Books

'American Psycho,' 'A Time to Kill' go from page to stage

Sep. 26, 2013 at 12:19 PM ET

The cast of "A Time to Kill," which opens on Sept. 28 on Broadway.
Jim Cox
The cast of "A Time to Kill," which opens on Sept. 28 on Broadway.

"American Psycho" is many things: A novel by Bret Easton Ellis, a film starring Christian Bale, a story about a psychotic Wall Street playboy named Patrick Bateman who has an obsessive attachment to his personal possessions and a murderous approach to his dating life. It’s also a musical.

Or rather, it will be in London, this November. The brainchild of musician Duncan Sheik (who wrote the music and lyrics) and writer Roberto Aguirre-Sacasa (who penned the book, and is best known for his work on Fox's "Glee"), “American Psycho” is “absolutely not campy,” Aguirre-Sacasa promised TODAY. “It is not a sendup or a spoof. It is very dark.”

Movies-turned-musicals are a dime a dozen these days (“Once,” “The Lion King,” just to name two) but it’s less often that a serious book becomes a serious play or musical. Yet “Psycho” isn’t alone: Another American novel is getting a big roll-out starting Sept. 28. John Grisham's "A Time to Kill," written by Rupert Holmes (yes, the guy behind “Escape (The Piña Colada Song)”), is set to open on Broadway.

Neither adaptation was easy to make, however: The hack-and-slash nature of turning a book into a play involves first passionately feeling committed to the novel, then almost ignoring it entirely. Notes Holmes, novels contain multitudes: “A novel can do anything it wants,” he said. “It can span 50 years and jump ahead 20 years instantly, there’s no reason not to have a cast of thousands if you so wish it.”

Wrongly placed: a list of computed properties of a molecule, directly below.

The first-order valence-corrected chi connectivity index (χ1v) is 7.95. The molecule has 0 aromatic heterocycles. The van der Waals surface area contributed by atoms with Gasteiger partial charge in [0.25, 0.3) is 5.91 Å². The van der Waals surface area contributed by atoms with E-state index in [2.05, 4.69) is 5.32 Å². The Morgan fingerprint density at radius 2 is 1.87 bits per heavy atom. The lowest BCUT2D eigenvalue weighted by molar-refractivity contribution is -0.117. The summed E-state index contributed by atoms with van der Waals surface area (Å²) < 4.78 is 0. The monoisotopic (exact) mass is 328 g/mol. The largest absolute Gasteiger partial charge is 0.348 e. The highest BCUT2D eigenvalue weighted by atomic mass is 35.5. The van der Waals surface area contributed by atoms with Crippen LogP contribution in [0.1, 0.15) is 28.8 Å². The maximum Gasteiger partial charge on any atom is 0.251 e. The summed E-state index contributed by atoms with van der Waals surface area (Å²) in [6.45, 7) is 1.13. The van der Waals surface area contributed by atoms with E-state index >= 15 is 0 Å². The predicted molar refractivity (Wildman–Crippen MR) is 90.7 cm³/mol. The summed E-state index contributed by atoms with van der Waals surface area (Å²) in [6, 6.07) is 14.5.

What both Aguirre-Sacasa and Holmes had to do, separately, was find the play-within-the-novel. In Holmes’ case, he distilled Grisham’s characters (he suggests there are “over 100” in the novel with “200 more who are referenced”) into a courtroom drama, which he says is a “natural vehicle for the stage.”

Aguirre-Sacasa also worked with a liberal paintbrush. After determining who his favorite characters and scenes were in “American Psycho,” he also had to put the story through the “filter of what would work best in a musical,” he said. “What works great in a musical? A love story.”

So “American Psycho” became about Bateman and his “unrequited love story with his secretary.” It’s not a plot point that’s alien to the novel, but in the musical it takes on a much greater importance, as does a trip Bateman takes to the Hamptons. In the book, it’s a page. In the musical, it’s a set piece.

“You have to condense the book, which is a 500-page novel, into two and a half hours of stage time,” said Aguirre-Sacasa. “It’s about finding the narrative spine that will carry you though an evening, and tell a story that’s satisfying.

That approach worked for the long-running “Wicked," a musical adapted from Gregory Maguire’s novel. Winnie Holzman was nominated for a Tony for writing the adaptation, and says they had to take the original novel with a grain of salt. 

“Gregory has this brilliant premise, that we don’t know the true story of what happened in Oz,” she said. “We took that premise and asked what would be the show we’d like to see? So we didn’t use the novel as a bible. It’s got to be a new thing.”

Holmes says that relying too much on the source material or the author him or herself can lead to disaster. “It’s almost impossible for an author to let go,” he said. “It gets unmanageable, and you end up creating a highlight reel. It’s as satisfying a form of writing as watching a movie trailer.”

“Time” has Grisham’s blessing, if not direct involvement; “American Psycho” has Ellis'. But anyone opting to spend an evening “reading” a novel from the stage of a theater should consider themselves warned: What they’re watching is only inspired by the original — and is, as Holzman puts it — a “new thing.”

“You’ve got to accept that you’re not going to be able to put everything in a book into the play,” said Holmes. “If you try, you’re going to end up with a medley of souvenirs — a scrapbook. Nobody wants to go see that.”

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